- WEB EXCLUSIVE
- PE COFFEEHAUS
The DoE is one of the 17 federal agencies involved in overseeing the activities in the Gulf to stem the crude oil flow. The Coast Guard is the lead agency. This week, Chu handpicked five of the top minds from the JASON group to meet with BP executives in Houston and discuss potential solutions. Chu instructed his team to develop plans B, C, D, E and F.
The JASON group is a think tank that is dedicated to researching complex problems for the U.S. Government, including the Defense Department. The group was founded in 1958-1959 as a special part-time division in the newly created Institute for Defense Analysis. It is a federally funded think tank that is supposed to act as a counterweight to research done by various military branches, private corporations and the CIA.
Members of Chu’s group include Jonathan I Katz, a physics professor at Washington University in St. Louis whose early work focused on the field of astrophysics but not consults and a wide variety of physics puzzles.
Richard L. Garwin is a physicist and IBM Fellow Emeritus. At 82, he is best known for his work in helping to develop the first hydrogen bomb in 1951. He held a symposium in 1991 with special experts to determine the best methods of stemming oil breaches from the oil wells in Iraq and Kuwait during the Persian Gulf War.
George Cooper is a civil engineering professor at the University of California at Berkeley. As an emeritus professor, he is best known for his work at the National Aeronautics and Space Administration to modify mining techniques on earth for use on Mars. BP had mentioned that conditions surrounding the leaking off-shore well resembled those of outer space.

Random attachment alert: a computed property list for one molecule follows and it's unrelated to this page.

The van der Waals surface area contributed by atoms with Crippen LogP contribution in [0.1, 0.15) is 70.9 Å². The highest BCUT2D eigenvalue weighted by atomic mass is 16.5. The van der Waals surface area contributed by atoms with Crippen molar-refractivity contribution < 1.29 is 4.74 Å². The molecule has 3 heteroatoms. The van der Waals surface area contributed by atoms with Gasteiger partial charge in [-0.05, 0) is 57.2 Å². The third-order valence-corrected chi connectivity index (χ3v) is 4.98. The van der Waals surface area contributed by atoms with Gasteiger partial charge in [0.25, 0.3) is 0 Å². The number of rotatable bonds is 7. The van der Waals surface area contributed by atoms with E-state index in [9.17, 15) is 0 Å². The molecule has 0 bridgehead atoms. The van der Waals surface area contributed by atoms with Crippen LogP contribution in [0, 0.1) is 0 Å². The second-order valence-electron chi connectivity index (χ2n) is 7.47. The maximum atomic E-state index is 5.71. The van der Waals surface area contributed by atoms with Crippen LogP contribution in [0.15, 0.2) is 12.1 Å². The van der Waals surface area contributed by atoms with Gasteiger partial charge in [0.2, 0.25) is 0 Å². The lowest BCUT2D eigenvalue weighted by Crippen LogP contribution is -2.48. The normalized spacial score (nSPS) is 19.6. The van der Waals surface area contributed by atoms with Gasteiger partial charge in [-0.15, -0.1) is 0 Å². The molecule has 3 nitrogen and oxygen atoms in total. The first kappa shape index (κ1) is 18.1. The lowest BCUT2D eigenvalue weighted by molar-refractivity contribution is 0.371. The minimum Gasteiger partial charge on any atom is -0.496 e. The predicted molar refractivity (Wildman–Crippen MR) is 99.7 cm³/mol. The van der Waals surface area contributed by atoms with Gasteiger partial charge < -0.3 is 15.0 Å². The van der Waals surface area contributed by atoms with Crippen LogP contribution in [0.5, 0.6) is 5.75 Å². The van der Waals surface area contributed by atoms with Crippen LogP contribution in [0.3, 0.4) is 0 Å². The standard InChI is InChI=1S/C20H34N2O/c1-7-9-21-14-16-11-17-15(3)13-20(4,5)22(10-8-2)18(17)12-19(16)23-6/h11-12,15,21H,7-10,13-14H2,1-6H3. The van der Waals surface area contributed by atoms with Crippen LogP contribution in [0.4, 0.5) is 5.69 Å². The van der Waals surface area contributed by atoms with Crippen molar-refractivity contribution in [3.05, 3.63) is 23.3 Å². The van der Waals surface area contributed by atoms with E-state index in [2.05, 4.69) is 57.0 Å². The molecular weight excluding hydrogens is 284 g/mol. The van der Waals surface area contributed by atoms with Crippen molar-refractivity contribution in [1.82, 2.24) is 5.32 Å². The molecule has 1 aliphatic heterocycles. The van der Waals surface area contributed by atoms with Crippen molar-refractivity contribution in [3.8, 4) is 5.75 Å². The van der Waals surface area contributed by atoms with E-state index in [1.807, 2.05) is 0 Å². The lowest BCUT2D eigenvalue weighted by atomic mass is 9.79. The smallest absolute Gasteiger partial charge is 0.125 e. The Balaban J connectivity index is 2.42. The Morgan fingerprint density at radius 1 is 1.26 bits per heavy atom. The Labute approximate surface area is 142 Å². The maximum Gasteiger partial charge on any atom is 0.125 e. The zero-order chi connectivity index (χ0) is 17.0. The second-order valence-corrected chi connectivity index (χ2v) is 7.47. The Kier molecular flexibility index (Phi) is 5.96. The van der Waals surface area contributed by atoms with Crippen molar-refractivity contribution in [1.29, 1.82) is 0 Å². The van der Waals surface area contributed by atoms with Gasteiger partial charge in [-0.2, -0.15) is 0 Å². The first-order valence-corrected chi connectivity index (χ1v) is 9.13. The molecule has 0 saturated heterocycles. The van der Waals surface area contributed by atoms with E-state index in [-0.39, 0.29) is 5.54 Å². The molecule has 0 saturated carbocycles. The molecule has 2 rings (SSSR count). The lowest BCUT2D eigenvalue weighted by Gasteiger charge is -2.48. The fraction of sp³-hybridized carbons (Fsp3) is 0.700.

Alexander Slocum is a professor of mechanical engineering at the Massachusetts Institute of Technology in Cambridge, Mass. He holds over 60 patents for devices related to biotechnology, computer science and robotics among others.
Tom Hunter from Sandia Laboratories is the last member of the team. He is currently the president of Sandia Corp., which manages the lab. He has been with the company since 1967 and has been heavily involved in research for the DoE’s National Nuclear Security Administration.
It is currently estimated that the damaged well is leaking over 5,000 barrels of crude oil into the Gulf each day. Major news networks are reporting that NPR has found a scientist that loudly proclaims this number is grossly understated and a more correct value would be 70,000 barrels per day by his estimation. BP is currently in position to try three approaches. The first is an intercept well that will take a few months to complete but is expected to be the best and final way to stop the flow. The second is a top-hat system that could be placed over the pipe to capture the flow and siphon material to a ship on the surface. The third method that is about to be attempted this weekend is to thread a pipe into the 6-inch well casing. It has to be threaded deep enough into the pipe to prevent the formation of methane crystals, which doomed a previous attempt to cap the leak. BP says that the company is currently consulting with 500 people from over 100 companies in attempts to shore up the problem.